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With all of us stuck inside, video conferencing apps have become a default way to communicate with colleagues and some tech-savvy family members. Video chat apps have advanced in recent years, and have gotten easy to use, collaboration-ready, and accessible.

At the same time, due to the popularity of video conferencing platforms, many security flaws were discovered and used to exploit users. Some people were exposed to unwanted oversight and online trolls, and companies got an earful.

There are plenty of security best practices and tips for those who often use video conferencing apps. We’ve picked 8 most effective ways to protect your video conferencing needs, and here they are:

1. Check Participants before Letting Them In

Most video conferencing tools have options allowing meeting hosts to approve or reject participants before they even join the call. There is a virtual waiting room that you can use to allow attendees to stay until the host opens the meeting for everyone to join.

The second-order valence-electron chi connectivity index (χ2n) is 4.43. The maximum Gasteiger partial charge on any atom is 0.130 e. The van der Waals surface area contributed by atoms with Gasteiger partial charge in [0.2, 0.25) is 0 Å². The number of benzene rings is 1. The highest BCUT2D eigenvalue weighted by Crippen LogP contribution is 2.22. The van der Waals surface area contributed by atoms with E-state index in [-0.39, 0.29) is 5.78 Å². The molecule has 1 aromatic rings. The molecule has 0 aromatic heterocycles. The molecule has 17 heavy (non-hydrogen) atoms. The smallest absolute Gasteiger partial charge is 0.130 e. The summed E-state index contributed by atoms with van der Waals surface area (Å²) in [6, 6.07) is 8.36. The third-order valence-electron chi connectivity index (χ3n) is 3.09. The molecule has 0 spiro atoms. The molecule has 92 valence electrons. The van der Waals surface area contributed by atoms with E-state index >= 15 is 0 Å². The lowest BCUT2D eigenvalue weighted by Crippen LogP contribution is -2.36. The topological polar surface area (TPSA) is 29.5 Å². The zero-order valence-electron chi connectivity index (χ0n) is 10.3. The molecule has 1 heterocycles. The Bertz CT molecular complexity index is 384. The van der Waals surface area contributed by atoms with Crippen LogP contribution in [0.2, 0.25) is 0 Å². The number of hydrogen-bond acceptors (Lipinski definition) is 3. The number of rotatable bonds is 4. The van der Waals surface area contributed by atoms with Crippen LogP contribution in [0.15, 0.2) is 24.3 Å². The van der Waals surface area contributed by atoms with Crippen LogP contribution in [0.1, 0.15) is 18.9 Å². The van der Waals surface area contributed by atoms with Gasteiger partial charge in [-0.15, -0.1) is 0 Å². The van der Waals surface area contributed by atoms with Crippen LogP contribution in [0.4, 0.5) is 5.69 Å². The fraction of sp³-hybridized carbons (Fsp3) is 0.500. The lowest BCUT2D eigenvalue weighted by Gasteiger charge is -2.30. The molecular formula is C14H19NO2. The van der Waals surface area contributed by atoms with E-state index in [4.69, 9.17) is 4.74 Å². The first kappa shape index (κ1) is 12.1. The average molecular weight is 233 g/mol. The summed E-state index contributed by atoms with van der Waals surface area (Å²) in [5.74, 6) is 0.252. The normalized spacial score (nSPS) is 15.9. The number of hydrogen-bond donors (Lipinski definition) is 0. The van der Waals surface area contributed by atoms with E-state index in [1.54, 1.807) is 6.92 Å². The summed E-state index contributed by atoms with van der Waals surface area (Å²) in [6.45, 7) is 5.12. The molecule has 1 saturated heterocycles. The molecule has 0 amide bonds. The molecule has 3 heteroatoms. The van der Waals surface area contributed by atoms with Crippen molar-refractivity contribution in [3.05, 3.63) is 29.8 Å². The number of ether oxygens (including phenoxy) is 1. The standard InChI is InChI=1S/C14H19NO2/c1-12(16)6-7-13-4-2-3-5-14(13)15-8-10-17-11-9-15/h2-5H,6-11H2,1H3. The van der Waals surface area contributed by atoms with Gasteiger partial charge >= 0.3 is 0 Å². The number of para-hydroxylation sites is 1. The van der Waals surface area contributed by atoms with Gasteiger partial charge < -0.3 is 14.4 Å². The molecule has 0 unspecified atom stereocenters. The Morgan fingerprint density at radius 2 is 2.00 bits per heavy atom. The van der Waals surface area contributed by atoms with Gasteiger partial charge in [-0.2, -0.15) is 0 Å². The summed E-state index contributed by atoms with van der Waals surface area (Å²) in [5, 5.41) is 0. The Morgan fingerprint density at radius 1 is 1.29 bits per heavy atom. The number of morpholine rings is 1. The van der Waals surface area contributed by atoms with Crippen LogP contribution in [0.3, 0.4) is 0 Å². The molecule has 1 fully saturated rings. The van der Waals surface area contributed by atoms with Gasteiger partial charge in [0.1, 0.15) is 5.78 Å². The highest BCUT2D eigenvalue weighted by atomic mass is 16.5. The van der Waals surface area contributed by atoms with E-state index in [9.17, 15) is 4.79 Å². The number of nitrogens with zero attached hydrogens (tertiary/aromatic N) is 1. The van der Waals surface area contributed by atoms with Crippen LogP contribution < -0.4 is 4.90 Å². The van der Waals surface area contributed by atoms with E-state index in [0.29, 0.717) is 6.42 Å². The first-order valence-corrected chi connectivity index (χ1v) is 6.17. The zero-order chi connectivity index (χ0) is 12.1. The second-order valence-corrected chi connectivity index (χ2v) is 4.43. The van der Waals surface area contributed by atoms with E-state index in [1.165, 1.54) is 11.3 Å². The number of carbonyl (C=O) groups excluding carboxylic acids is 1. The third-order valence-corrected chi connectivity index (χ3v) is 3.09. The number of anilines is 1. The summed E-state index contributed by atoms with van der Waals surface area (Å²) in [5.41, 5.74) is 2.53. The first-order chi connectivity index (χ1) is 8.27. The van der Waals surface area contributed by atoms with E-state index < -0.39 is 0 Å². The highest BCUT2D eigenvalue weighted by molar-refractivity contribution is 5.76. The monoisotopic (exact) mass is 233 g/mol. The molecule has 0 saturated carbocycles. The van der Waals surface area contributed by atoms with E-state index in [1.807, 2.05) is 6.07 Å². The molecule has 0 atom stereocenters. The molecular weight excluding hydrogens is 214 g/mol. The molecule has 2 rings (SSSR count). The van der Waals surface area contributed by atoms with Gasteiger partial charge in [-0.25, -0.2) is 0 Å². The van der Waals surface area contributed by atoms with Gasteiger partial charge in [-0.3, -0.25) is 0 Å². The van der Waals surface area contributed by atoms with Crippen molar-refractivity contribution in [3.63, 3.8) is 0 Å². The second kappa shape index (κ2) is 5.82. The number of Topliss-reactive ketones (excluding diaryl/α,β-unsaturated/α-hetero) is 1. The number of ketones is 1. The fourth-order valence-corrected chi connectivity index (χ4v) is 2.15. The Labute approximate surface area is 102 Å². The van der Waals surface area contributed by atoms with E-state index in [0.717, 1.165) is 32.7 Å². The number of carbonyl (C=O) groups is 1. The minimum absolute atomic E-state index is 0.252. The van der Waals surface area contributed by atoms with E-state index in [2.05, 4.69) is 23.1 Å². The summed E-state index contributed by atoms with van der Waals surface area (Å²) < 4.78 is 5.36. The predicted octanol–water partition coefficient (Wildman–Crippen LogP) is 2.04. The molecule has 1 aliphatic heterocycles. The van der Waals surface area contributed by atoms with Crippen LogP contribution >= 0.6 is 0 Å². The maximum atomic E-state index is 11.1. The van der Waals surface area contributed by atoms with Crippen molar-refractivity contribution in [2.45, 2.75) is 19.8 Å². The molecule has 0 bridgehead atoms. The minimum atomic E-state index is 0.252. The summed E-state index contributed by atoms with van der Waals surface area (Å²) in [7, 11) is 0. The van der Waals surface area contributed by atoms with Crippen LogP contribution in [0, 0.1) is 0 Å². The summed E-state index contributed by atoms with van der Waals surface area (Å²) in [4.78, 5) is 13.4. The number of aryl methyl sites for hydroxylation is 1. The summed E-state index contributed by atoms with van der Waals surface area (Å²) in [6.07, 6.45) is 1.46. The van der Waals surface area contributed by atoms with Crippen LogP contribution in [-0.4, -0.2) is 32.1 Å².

Zoom call this a "Waiting Room" while Microsoft Teams call it, "lobby". When enabled, the host will get a notification that a new participant is waiting to join the meeting. If the host doesn’t recognize that participant, they can deny access. Enabling this feature can help prevent uninvited attendees from breaking into a call after getting their hands on the meeting link.

2. Use a Meeting Password

Many video conferencing platforms generate a unique meeting ID and a password for each call (although it could be just the ID in some cases, check your settings). While entering the password might not be super convenient every time, it adds that much-needed extra layer of protection against hacking and intruders.

Also, consider notifying attendees and sharing meeting passwords only via email invitations. Sharing this information on social media and even messaging apps like Slack could potentially reveal it to third parties. And one more thing: don’t reuse the same meeting ID for convenience. If hackers or meeting bombers find that ID somehow, it'd be just as convenient to join meetings.

3. Don't Allow Automatic Screen Sharing

Most video conferencing platforms have screen sharing - the ability to display the screen to all participants. It’s a useful feature, so many people allow screen sharing by default for all attendees.

This means that if someone hacks the meeting and joins, they will be able to show their screen, too. To avoid that, check settings in your video conferencing app to ensure that screen sharing is disabled by default. If a participant needs to share their screen with others, you’ll be able to allow them to do so during the meeting.

4. Use Web Versions of Apps